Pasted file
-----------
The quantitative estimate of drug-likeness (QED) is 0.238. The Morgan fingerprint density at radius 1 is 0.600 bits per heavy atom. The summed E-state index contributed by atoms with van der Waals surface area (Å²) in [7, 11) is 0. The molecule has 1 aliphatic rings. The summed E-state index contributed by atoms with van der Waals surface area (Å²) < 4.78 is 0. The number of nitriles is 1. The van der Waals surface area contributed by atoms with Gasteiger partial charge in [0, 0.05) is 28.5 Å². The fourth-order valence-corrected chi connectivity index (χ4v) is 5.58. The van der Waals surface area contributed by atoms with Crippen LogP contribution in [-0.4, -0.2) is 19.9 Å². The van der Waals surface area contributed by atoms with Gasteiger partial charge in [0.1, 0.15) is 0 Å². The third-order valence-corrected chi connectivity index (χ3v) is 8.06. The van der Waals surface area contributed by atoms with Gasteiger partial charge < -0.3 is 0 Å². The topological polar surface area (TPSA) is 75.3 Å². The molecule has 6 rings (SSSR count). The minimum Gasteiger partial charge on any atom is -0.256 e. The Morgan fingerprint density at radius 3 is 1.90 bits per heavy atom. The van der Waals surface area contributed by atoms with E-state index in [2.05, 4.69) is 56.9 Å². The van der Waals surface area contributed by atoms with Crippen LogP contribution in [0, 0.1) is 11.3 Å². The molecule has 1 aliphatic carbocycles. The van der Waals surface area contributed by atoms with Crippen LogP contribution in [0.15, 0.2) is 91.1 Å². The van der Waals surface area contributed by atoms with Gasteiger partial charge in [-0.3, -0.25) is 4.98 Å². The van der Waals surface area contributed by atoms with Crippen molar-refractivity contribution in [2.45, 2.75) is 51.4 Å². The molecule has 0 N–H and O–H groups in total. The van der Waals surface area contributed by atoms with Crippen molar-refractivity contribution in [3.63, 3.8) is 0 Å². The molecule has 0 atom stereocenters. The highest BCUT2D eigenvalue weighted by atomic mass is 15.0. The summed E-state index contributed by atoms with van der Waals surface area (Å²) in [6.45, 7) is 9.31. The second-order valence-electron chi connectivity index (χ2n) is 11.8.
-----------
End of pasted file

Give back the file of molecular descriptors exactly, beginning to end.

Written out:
The quantitative estimate of drug-likeness (QED) is 0.238. The Morgan fingerprint density at radius 1 is 0.600 bits per heavy atom. The summed E-state index contributed by atoms with van der Waals surface area (Å²) in [7, 11) is 0. The molecule has 1 aliphatic rings. The summed E-state index contributed by atoms with van der Waals surface area (Å²) < 4.78 is 0. The number of nitriles is 1. The van der Waals surface area contributed by atoms with Gasteiger partial charge in [0, 0.05) is 28.5 Å². The fourth-order valence-corrected chi connectivity index (χ4v) is 5.58. The van der Waals surface area contributed by atoms with Crippen LogP contribution in [-0.4, -0.2) is 19.9 Å². The van der Waals surface area contributed by atoms with Gasteiger partial charge in [0.1, 0.15) is 0 Å². The third-order valence-corrected chi connectivity index (χ3v) is 8.06. The van der Waals surface area contributed by atoms with Gasteiger partial charge < -0.3 is 0 Å². The topological polar surface area (TPSA) is 75.3 Å². The molecule has 6 rings (SSSR count). The minimum Gasteiger partial charge on any atom is -0.256 e. The Morgan fingerprint density at radius 3 is 1.90 bits per heavy atom. The van der Waals surface area contributed by atoms with E-state index in [2.05, 4.69) is 56.9 Å². The van der Waals surface area contributed by atoms with Crippen LogP contribution in [0, 0.1) is 11.3 Å². The molecule has 1 aliphatic carbocycles. The van der Waals surface area contributed by atoms with Crippen LogP contribution in [0.15, 0.2) is 91.1 Å². The van der Waals surface area contributed by atoms with Gasteiger partial charge in [-0.3, -0.25) is 4.98 Å². The van der Waals surface area contributed by atoms with Crippen molar-refractivity contribution in [2.45, 2.75) is 51.4 Å². The molecule has 0 N–H and O–H groups in total. The van der Waals surface area contributed by atoms with Crippen molar-refractivity contribution in [3.63, 3.8) is 0 Å². The molecule has 0 atom stereocenters. The highest BCUT2D eigenvalue weighted by atomic mass is 15.0. The summed E-state index contributed by atoms with van der Waals surface area (Å²) in [6.45, 7) is 9.31. The second-order valence-electron chi connectivity index (χ2n) is 11.8.